Butterfield Retains Energy & Commerce Committee Post
WASHINGTON, D.C. – Today, Congressman G. K. Butterfield (NC-01), a senior member of the influential House Energy and Commerce Committee, was appointed to the Subcommittees on Communications and Technology; Energy; and Health.
“I am excited to continue to serve as a member of the Energy and Commerce Committee,” said Butterfield. “The Committee is one of the oldest standing committees in the U.S. House of Representatives and maintains broad jurisdiction that has enabled me to work effectively on behalf of my constituents in the First Congressional District of North Carolina.”
The Energy and Commerce Committee will play a pivotal role in many of the policy debates expected with the incoming Administration. Butterfield and his Democratic committee colleagues will work to build a stronger economy, create more good-paying jobs, and protect consumers.
As a senior member of the Energy and Commerce Committee, Butterfield will be a vocal advocate for ensuring access to affordable health care, safe drinking water, lower energy costs, and a cleaner environment for all Americans.
Background of the House Energy and Commerce Committee
The Committee on Energy and Commerce, the oldest standing legislative committee in the U.S. House of Representatives, is vested with the broadest jurisdiction of any congressional authorizing committee. Today it has responsibility for the nation's telecommunications, consumer protection, food and drug safety, public health research, environmental quality, energy policy, and interstate and foreign commerce. It oversees multiple cabinet-level Departments and independent agencies, including the Departments of Energy, Health and Human Services, Commerce, and Transportation, as well as the Environmental Protection Agency, the Federal Trade Commission, the Food and Drug Administration, and the Federal Communications Commission.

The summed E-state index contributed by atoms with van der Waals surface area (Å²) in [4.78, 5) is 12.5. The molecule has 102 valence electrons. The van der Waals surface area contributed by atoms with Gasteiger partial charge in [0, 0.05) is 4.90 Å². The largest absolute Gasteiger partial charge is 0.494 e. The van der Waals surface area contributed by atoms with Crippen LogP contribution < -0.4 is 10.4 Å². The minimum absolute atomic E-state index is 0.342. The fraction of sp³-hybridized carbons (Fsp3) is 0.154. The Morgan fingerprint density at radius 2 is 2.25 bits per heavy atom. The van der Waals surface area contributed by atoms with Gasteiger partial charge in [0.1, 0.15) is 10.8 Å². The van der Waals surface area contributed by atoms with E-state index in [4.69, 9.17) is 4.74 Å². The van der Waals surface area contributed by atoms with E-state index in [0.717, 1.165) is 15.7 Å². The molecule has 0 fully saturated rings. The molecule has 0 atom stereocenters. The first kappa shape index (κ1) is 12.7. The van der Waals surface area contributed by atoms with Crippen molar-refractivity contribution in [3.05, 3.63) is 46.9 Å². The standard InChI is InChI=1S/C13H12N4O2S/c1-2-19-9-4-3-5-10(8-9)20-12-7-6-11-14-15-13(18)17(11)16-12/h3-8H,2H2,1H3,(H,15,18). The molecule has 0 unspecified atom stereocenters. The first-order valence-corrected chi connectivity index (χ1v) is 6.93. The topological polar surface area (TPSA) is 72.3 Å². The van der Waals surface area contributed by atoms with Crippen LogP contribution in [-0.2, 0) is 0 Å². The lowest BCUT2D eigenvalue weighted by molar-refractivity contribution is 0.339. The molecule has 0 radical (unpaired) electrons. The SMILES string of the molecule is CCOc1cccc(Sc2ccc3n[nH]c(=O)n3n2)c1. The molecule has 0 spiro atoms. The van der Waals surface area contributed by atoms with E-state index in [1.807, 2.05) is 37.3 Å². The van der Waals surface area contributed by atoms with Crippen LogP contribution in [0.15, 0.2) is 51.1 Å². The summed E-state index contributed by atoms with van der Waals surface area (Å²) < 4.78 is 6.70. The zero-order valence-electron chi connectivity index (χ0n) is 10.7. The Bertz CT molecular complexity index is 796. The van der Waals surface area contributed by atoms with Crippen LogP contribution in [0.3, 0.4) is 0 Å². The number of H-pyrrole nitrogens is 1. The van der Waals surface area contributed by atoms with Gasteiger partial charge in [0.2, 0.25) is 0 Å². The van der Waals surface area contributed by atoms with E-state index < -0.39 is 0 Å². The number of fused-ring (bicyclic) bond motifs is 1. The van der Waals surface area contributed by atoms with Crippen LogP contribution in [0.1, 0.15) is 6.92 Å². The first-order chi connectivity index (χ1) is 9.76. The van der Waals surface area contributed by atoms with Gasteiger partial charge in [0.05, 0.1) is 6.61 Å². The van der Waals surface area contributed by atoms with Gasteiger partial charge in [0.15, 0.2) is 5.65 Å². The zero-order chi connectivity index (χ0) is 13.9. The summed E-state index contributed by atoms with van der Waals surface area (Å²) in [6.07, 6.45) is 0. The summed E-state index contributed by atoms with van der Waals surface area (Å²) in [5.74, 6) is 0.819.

The Committee first convened on December 14, 1795, as the Committee on Commerce and Manufactures when the growing demands of the young nation required that Congress establish a permanent panel to exercise its constitutional authority to "regulate Commerce with foreign Nations, and among the several States."